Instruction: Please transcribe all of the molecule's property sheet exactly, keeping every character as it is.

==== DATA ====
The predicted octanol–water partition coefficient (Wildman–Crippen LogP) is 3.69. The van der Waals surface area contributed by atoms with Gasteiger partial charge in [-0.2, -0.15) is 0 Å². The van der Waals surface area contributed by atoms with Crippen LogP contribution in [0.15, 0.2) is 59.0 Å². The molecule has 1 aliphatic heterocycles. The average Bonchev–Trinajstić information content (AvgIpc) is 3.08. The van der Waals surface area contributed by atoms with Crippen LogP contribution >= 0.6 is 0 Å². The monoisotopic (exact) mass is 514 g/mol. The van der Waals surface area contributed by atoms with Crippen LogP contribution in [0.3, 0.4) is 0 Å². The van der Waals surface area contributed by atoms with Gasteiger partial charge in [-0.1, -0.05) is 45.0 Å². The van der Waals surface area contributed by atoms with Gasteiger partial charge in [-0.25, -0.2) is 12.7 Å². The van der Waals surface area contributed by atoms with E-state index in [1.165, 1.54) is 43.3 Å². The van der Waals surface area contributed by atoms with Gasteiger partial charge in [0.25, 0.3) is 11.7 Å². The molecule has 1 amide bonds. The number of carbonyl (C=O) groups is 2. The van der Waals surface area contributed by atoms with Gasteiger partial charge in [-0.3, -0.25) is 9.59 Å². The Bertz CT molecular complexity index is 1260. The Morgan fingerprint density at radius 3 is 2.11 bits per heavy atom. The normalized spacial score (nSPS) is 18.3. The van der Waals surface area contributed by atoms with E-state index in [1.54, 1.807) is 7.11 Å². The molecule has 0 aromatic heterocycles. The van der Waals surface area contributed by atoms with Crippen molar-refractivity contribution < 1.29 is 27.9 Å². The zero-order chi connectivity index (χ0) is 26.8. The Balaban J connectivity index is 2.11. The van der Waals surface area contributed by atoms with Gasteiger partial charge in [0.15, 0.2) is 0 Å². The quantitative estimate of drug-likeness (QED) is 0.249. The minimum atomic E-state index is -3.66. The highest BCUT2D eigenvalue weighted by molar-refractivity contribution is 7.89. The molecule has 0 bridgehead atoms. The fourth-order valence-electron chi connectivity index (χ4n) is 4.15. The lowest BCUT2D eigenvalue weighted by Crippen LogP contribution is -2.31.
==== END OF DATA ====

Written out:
The predicted octanol–water partition coefficient (Wildman–Crippen LogP) is 3.69. The van der Waals surface area contributed by atoms with Gasteiger partial charge in [-0.2, -0.15) is 0 Å². The van der Waals surface area contributed by atoms with Crippen LogP contribution in [0.15, 0.2) is 59.0 Å². The molecule has 1 aliphatic heterocycles. The average Bonchev–Trinajstić information content (AvgIpc) is 3.08. The van der Waals surface area contributed by atoms with Crippen LogP contribution >= 0.6 is 0 Å². The monoisotopic (exact) mass is 514 g/mol. The van der Waals surface area contributed by atoms with Crippen LogP contribution in [0.3, 0.4) is 0 Å². The van der Waals surface area contributed by atoms with Gasteiger partial charge in [-0.1, -0.05) is 45.0 Å². The van der Waals surface area contributed by atoms with Gasteiger partial charge in [-0.25, -0.2) is 12.7 Å². The van der Waals surface area contributed by atoms with E-state index in [1.165, 1.54) is 43.3 Å². The van der Waals surface area contributed by atoms with Gasteiger partial charge in [0.25, 0.3) is 11.7 Å². The molecule has 1 amide bonds. The number of carbonyl (C=O) groups is 2. The van der Waals surface area contributed by atoms with Gasteiger partial charge in [-0.3, -0.25) is 9.59 Å². The Bertz CT molecular complexity index is 1260. The Morgan fingerprint density at radius 3 is 2.11 bits per heavy atom. The normalized spacial score (nSPS) is 18.3. The van der Waals surface area contributed by atoms with E-state index in [1.54, 1.807) is 7.11 Å². The molecule has 0 aromatic heterocycles. The van der Waals surface area contributed by atoms with Crippen molar-refractivity contribution < 1.29 is 27.9 Å². The zero-order chi connectivity index (χ0) is 26.8. The Balaban J connectivity index is 2.11. The van der Waals surface area contributed by atoms with Gasteiger partial charge in [0.15, 0.2) is 0 Å². The quantitative estimate of drug-likeness (QED) is 0.249. The minimum atomic E-state index is -3.66. The highest BCUT2D eigenvalue weighted by molar-refractivity contribution is 7.89. The molecule has 0 bridgehead atoms. The fourth-order valence-electron chi connectivity index (χ4n) is 4.15. The lowest BCUT2D eigenvalue weighted by Crippen LogP contribution is -2.31.